Motley Fool’s Daniel B. Kline reported yesterday that, according to a new study by the Consumer Federation of America (CFA), “Four huge companies that control 70% of the digital communications sector have been using their market power to overcharge the typical household about $45 a month.” Alarming if true.
In yet another display of #TechReporting, Motley Fool issued what amounts to a press release for a public interest group clamoring for price regulation. All of CFA’s claims are taken at face value, and the reporter couldn’t be bothered to interview an economist for independent assessment of CFA’s methodology.
Here’s what Kline would have learned had he reached out to this economist: CFA’s finding that Internet service providers (ISPs) and wireless operators overcharge customers lacks economic rigor and is without merit.
Kline reports that for broadband and video bundles, evil ISPs overcharge customers to the tune of $25 per household per month. AT&T and Verizon reportedly overcharge wireless customer $10 per telephone line. At two lines per household, customers are overpaying by $45 per month (equal to the alleged $25 overcharge on broadband and video plus 2 x the alleged $10 overcharge on wireless telephony).
What is the basis for CFA’s $25 broadband overcharge? Kline doesn’t tell us in his press release. But a cursory look at the CFA study, which runs over 200 pages to create the veneer of serious scholarship, shows that the number derives from an arbitrary reduction in broadband prices needed to drop the EBITDA margin for Comcast’s broadband service to 40 percent, the same margin earned by Comcast’s cable video service. That’s it. Even if this method made sense for Comcast (and it does not), why Comcast’s margin differential reflects the overcharge for every ISP in America is never explained.
The CFA study offers a second justification for the $25 overcharge, in case the first one didn’t grab you:
In other words, removing the excess [broadband revenue] would split the surplus between producers and consumers. To put this in perspective, as shown in Figure V-6, cash flow per subscriber has increased by over $50 per month since the early days of high-speed data offerings by cable operators. A reduction of $25 per month would have split the increasing surplus between producers and consumers. (CFA Study at 170) (emphasis added).
This is not how overcharges are estimated.
Typically, an economist will find some competitive benchmark price that is not contaminated by the conduct being challenged (in the case, the exercise of alleged monopoly power). Or regressions are used to isolate the impact of the conduct on prices. But in arriving at its “EBITDA-based estimate of overcharges,” the CFA study simply waives its hands, solves for the broadband price that would yield the competitive EBITDA margin (with Comcast’s cable video as the benchmark), and appeals to an invented equity of splitting the surplus.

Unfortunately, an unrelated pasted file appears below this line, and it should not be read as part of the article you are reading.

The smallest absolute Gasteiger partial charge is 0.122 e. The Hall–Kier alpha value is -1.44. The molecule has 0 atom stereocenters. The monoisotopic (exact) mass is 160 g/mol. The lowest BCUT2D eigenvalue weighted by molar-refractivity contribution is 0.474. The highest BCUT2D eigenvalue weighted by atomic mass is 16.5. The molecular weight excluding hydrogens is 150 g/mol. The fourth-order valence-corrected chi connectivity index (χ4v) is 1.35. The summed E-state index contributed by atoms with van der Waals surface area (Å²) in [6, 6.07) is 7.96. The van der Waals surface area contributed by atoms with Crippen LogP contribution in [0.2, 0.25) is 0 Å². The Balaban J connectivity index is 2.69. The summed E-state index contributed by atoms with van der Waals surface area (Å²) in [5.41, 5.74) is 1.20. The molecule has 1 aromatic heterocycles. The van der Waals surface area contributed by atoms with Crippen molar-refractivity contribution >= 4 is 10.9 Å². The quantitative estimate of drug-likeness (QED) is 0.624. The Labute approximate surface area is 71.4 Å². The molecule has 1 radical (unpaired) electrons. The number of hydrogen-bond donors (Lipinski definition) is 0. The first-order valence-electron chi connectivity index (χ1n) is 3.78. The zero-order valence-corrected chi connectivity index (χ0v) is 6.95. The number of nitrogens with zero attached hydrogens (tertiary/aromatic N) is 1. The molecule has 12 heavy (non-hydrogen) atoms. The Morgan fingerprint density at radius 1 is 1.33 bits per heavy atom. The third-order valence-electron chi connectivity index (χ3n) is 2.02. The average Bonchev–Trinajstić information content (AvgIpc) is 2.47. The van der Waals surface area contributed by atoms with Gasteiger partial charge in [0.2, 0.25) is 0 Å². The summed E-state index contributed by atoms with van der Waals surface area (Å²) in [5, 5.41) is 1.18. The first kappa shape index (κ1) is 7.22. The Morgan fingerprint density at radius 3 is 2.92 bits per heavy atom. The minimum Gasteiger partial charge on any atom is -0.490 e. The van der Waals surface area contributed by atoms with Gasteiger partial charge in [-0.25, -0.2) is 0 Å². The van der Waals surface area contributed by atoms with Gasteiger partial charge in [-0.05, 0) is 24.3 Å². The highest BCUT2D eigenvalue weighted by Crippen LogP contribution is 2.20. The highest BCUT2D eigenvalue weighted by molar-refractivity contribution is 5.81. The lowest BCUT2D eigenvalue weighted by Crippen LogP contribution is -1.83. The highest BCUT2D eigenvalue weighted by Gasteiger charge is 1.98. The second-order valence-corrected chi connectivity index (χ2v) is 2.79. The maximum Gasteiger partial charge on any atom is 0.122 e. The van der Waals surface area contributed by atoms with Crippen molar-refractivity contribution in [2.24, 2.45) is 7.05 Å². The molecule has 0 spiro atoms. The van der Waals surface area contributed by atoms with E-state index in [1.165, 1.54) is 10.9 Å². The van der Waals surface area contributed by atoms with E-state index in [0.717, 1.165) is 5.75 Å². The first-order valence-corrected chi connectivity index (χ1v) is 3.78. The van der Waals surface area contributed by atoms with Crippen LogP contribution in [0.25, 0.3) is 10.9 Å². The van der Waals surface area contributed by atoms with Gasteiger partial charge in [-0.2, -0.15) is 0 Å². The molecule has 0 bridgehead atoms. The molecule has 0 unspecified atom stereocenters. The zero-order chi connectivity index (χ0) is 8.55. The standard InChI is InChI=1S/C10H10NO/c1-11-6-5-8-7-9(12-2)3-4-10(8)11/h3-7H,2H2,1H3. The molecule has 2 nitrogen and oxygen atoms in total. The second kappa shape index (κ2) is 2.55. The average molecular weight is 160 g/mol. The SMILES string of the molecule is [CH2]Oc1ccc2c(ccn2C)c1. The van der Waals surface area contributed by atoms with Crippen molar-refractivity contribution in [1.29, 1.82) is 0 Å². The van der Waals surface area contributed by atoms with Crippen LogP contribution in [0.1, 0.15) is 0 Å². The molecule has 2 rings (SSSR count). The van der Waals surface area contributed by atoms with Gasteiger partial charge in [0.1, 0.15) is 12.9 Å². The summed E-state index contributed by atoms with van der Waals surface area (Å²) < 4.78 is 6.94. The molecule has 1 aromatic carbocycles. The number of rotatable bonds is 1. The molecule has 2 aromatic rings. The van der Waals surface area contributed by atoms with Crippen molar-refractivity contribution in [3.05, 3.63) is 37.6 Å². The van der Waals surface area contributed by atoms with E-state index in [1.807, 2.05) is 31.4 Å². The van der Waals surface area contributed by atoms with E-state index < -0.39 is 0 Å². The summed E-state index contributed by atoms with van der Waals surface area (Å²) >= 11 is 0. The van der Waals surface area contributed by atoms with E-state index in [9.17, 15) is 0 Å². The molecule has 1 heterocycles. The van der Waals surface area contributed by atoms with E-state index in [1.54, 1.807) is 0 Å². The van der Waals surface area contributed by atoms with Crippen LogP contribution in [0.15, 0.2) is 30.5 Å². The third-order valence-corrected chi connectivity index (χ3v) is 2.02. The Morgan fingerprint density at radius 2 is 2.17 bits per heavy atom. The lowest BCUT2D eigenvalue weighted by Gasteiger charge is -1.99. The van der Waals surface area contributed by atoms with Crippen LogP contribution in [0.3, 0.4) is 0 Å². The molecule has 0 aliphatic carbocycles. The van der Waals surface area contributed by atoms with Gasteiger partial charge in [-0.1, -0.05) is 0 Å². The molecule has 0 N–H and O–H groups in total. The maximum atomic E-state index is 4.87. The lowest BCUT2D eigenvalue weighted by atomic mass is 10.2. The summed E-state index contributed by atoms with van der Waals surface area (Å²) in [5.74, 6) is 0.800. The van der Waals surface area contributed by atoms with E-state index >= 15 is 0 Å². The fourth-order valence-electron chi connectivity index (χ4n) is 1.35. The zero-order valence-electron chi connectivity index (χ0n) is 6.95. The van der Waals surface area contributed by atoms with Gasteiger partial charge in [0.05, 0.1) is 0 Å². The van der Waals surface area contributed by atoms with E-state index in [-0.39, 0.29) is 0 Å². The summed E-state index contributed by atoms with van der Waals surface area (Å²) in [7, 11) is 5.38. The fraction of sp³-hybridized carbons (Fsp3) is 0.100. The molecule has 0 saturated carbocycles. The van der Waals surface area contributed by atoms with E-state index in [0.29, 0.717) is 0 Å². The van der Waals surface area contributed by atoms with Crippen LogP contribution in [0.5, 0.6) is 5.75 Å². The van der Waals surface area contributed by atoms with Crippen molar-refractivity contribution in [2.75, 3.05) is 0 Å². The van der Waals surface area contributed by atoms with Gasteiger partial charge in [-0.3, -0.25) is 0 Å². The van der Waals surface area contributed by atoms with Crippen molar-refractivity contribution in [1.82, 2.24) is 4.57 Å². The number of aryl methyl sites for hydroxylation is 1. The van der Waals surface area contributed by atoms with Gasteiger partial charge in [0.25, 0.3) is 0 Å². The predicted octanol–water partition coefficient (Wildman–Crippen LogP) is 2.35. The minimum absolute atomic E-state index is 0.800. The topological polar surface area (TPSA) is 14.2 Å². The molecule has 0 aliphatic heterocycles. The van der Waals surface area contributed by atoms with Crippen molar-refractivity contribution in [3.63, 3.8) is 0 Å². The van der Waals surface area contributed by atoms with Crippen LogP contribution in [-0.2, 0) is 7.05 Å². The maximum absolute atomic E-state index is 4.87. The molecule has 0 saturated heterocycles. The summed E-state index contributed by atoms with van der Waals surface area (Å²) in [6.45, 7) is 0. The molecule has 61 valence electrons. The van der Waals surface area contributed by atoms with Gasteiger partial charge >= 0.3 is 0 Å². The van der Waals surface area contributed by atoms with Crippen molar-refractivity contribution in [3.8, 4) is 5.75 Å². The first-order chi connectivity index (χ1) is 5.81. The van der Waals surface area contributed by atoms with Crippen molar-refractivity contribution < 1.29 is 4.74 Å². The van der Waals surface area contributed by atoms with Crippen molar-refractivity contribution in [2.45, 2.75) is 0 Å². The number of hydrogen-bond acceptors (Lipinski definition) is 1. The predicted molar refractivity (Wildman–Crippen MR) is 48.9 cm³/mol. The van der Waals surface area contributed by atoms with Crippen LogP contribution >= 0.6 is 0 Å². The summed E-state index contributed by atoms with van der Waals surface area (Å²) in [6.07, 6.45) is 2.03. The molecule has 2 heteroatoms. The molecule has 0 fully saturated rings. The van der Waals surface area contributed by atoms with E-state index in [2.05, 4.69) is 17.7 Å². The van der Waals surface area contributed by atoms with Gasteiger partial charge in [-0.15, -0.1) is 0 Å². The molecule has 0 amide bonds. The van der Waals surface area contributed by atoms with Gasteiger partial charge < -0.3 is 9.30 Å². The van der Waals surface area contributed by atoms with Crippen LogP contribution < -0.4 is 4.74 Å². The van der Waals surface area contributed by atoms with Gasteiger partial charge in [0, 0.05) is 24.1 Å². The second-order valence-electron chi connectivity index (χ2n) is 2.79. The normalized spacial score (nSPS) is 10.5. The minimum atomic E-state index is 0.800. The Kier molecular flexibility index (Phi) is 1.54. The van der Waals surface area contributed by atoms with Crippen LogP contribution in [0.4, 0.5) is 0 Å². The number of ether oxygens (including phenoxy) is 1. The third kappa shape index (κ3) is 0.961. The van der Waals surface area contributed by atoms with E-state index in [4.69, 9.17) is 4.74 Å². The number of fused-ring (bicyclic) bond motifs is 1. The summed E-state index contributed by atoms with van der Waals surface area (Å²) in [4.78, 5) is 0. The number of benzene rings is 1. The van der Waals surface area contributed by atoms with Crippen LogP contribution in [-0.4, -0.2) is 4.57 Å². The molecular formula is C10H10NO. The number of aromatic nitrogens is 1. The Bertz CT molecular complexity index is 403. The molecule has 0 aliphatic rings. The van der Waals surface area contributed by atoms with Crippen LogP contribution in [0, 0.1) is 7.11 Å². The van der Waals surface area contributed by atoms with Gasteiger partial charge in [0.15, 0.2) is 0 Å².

The basis for the $10 overcharge on by evil wireless operators is just as arbitrary. Here the CFA study computes the differential in EBITA per subscriber per month between AT&T and T-Mobile. Just as cable video served as the “competitive benchmark” in the broadband overcharge model, T-Mobile plays the “competitive benchmark” for wireless telephony. But there is no reason why all wireless carriers should earn the lowest EBITDA in the industry. T-Mobile might be operating at razor thin margins just to steal share and to overcome AT&T’s and Verizon’s inherent network advantages. CFA would have the reader believe that 100 percent of the margin differential is attributable to ill-gotten market power.
This is not to say that the broadband industry is perfectly competitively supplied in every neighborhood in America. Cable operators have been shown to drop prices significantly in the presence of overbuilder competition or fiber-based Gigabit entry, implying a certain degree of pricing power in select areas. But CFA’s claim that every broadband operator in America overcharges to the tune of $25 per month is completely unsubstantiated. Ditto for the claim on wireless overcharges.
CFA can do better than this. And so can tech reporters.